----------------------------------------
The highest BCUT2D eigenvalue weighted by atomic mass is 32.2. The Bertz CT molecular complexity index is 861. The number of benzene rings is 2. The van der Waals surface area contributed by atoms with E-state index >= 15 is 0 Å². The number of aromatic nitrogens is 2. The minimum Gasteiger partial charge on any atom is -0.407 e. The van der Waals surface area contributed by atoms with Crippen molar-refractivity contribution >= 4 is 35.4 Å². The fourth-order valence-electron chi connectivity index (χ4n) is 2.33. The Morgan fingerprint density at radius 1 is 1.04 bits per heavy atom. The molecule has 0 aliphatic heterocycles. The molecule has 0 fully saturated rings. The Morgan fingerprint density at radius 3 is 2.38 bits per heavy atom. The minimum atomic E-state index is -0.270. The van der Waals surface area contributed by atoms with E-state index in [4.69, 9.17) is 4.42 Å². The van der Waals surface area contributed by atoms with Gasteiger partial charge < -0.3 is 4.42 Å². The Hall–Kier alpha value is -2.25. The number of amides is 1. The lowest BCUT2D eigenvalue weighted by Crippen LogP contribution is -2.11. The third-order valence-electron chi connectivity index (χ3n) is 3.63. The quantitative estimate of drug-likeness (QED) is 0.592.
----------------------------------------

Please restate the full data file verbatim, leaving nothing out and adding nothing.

The highest BCUT2D eigenvalue weighted by atomic mass is 32.2. The Bertz CT molecular complexity index is 861. The number of benzene rings is 2. The van der Waals surface area contributed by atoms with E-state index >= 15 is 0 Å². The number of aromatic nitrogens is 2. The minimum Gasteiger partial charge on any atom is -0.407 e. The van der Waals surface area contributed by atoms with Crippen molar-refractivity contribution >= 4 is 35.4 Å². The fourth-order valence-electron chi connectivity index (χ4n) is 2.33. The Morgan fingerprint density at radius 1 is 1.04 bits per heavy atom. The molecule has 0 aliphatic heterocycles. The molecule has 0 fully saturated rings. The Morgan fingerprint density at radius 3 is 2.38 bits per heavy atom. The minimum atomic E-state index is -0.270. The van der Waals surface area contributed by atoms with E-state index in [4.69, 9.17) is 4.42 Å². The van der Waals surface area contributed by atoms with Gasteiger partial charge < -0.3 is 4.42 Å². The Hall–Kier alpha value is -2.25. The number of amides is 1. The lowest BCUT2D eigenvalue weighted by Crippen LogP contribution is -2.11. The third-order valence-electron chi connectivity index (χ3n) is 3.63. The quantitative estimate of drug-likeness (QED) is 0.592.